The “April showers” are going to come down hard if New York does not get its education system in check. That was never more apparent than this week, when hundreds of teachers and education advocates descended on Albany to voice their opposition to what’s taking place in state budget discussions. In 15 years in the state Assembly, I have never seen more confusion within New York’s education system.
A prime example of the confusion is found right here at home. The Geneva City School District has been doing incredible work preparing students for graduation, college admission, and entering the workforce. For its efforts, Geneva was recently recognized nationally by District Administration Magazine as a “District of Distinction.” But despite its national honor, according to today’s complicated education standards Geneva is inexplicably labeled as a struggling school district.
REFUSING TO ADDRESS THE ROOT OF THE PROBLEM
What is most alarming about our education challenges is that the majority of the problems are self-inflicted. The implementation of the Common Core tests has adversely impacted all aspects of education: student performance, teacher evaluations, and available funding for school districts. Just this week it was revealed that questions on some Common Core exams were discounted because too many children simply could not provide an answer.
In approximately two weeks New York’s students will once again be taking Common Core tests. The Assembly Minority has proposed legislation to delay testing until the program is fixed. A moratorium would allow us to establish better tests and protocols, craft a fair teacher evaluation system, and restore order to the most important institutions in our communities – our schools. We can no longer continue to use this broken program as the barometer for measuring achievement from students, teachers and school districts.
WRONG APPROACH ONLY ADDS MORE CONFUSION
The professionals who have dedicated their lives to teaching our children deserved more from the governor than a heavy-handed and counter-productive approach to education policy. Last year, the governor helped craft a bill on teacher evaluations which was widely supported by the education community. The bill passed overwhelmingly in the Legislature, but instead of moving forward, the governor vetoed his own bill. He inserted his own punitive mandates for teachers into the budget, refused to give districts school aid estimates essential for financial planning, and threatened to withhold state funding from those districts that do not adhere to his edict.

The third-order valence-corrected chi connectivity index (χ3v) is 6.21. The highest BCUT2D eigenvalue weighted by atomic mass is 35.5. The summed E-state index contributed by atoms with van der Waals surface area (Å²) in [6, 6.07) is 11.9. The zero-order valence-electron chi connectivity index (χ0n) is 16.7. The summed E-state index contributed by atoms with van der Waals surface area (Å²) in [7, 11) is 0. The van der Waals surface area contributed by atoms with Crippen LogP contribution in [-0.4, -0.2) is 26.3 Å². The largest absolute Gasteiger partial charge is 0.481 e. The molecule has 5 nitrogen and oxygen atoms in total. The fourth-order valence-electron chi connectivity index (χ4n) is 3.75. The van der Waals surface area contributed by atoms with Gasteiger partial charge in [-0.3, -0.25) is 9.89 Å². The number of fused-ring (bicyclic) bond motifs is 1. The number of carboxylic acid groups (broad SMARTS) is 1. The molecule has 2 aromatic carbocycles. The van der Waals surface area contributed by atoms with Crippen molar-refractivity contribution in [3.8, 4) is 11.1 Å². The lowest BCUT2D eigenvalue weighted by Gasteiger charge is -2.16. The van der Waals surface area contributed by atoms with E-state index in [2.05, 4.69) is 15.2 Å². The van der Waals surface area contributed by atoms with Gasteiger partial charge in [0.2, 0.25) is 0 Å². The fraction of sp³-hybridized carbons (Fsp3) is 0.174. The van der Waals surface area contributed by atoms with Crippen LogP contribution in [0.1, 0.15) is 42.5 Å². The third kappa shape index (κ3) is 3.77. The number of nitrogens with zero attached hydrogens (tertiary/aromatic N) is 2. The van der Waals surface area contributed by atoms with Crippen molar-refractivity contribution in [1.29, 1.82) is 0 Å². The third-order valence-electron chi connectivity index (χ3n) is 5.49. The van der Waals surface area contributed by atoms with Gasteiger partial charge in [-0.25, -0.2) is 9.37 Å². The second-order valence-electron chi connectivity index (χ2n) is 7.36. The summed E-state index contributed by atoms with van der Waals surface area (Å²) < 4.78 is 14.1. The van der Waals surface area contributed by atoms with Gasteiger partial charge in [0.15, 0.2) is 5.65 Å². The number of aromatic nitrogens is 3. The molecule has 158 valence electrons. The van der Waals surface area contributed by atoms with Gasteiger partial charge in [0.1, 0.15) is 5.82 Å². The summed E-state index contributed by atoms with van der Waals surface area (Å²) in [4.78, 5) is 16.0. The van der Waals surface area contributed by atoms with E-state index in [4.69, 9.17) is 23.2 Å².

In contrast, the Assembly Minority held forums around the state where we listened to the concerns of students, teachers, parents, district administrators and other education professionals. We have fought tirelessly to enact reforms that would fix the flawed implementation of Common Core and the broken education system. For example:
Suspending the Common Core curriculum until the 2016-17 school year;
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Creating a Blue Ribbon Commission on 21st Century Testing and Curriculum to review every aspect of the Common Core standards and make recommendations to the governor and the Legislature on testing standards by January 31, 2016;
Reforming the Board of Regents and the State Education Department to make both more accountable to students, teachers and the public;
Providing increased funding for professional development;
Eliminating the Gap Elimination Adjustment (GEA);
Reducing the over-reliance on student testing; and
Reasserting that an Individualized Education Program is the supreme document for the education of a child with special needs.
Gov. Cuomo proposes to use teacher evaluations as a way to measure students’ performances on standardized testing and to have the state take over the schools that are not up to par. These policy proposals show his profound lack of understanding of the educational needs of New York’s children.
There is much more we can do with the resources we have to push for real reform. With another round of high-stakes testing approaching as well as the state budget deadline, now is the time to put politics aside and our children’s needs first. It is my sincere hope that we can get serious about fixing our flawed education system.
What do you think? I want to hear from you. Send me your feedback, suggestions and ideas regarding this or any other issue facing New York State. You can always contact my district office at (315) 781-2030, email me at email@example.com, find me by searching for Assemblyman Brian Kolb on Facebook, and follow me on Twitter.